The national rail strike, scheduled to take place this week, has been suspended after unions and rail bosses negotiated a new pay deal.
In a letter to members RMT general secretary Mick Cash said improvements to pay conditions "are enough to suspend the forthcoming industrial action".
The action, due to take place over 24 hours on June 4 and 5, would have caused widespread disruption to the UK's entire rail network.
Network Rail has table a new pay offer that would give workers a two per cent increase in rates of pay for 2015- backdated to 1 January - and a "comprehensive job security package" which includes no compulsory redundancies for members covered by the pay claim until 31 December 2016.
Cash said: "The matter has been considered by the general grades committee and they believe that the improvements are enough to suspend the forthcoming industrial action.
"The general grades committee, as they have done throughout this dispute, are going to seek the views of your representatives before making a decision on the next steps to take. This meeting will be held this Friday June 5."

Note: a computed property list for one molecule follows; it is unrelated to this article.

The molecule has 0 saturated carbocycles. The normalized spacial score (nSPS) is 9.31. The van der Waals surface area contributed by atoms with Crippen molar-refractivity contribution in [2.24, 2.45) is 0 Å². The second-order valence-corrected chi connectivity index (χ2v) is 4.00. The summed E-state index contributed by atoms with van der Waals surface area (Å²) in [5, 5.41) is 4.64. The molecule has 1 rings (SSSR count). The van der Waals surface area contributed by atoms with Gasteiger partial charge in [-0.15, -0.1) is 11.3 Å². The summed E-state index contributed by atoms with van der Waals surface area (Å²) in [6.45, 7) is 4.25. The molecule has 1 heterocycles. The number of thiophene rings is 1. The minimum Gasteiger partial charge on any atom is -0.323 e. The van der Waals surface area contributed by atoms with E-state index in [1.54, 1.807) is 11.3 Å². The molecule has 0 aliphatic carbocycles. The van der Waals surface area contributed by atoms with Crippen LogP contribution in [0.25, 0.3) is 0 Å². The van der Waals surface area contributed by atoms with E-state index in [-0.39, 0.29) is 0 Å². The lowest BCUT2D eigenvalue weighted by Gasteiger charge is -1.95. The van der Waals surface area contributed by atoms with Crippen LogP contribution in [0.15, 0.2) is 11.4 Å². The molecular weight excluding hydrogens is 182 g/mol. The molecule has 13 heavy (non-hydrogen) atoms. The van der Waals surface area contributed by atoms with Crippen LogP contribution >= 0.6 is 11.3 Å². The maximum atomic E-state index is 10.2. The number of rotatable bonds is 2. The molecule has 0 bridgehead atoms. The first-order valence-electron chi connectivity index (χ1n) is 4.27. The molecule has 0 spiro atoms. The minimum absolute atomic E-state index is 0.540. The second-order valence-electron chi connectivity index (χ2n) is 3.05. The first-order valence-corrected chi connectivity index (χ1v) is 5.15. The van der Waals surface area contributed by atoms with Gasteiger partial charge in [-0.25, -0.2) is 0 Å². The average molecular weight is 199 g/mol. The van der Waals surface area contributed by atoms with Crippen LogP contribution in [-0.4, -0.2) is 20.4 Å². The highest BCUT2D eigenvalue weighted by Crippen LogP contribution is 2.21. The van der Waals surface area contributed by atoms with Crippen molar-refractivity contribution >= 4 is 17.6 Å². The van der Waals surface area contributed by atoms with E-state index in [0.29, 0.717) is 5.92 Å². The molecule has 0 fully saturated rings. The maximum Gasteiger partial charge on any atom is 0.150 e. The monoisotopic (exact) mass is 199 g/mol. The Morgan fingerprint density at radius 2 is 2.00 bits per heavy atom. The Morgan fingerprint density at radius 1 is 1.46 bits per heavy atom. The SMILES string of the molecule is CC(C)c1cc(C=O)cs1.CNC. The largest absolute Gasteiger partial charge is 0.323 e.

The original offer, which Cash described as "unacceptable", was for a one per cent pay rise in 2015, with a minimum increase of £250, and a 1.4 per cent increase in 2016, with an additional 0.7 per cent “subject to productivity measures”.
The sides had been locked in discussions over the weekend, although the talks had failed to yield a resolution, leading commuters to brace themselves for severe travel disruption this Thursday evening. The 24-hour strike was to be followed by a 48-hour walkout on 9 June.
A spokesperson from conciliation service Acas commented:
After four days of intensive talks, Acas has helped Network Rail, RMT, TSSA and Unite formulate a set of revised proposals that the trade unions will now take away to consider.
Recognising this, the RMT has agreed to suspend the industrial action planned for this week and next.
This is the second time action has been averted in two weeks, after a planned May bank holiday Monday walkout was suspended.
With 16,000 members working at Network Rail, the prospect of a strike threatened to shut down huge swathes of the nation's railways.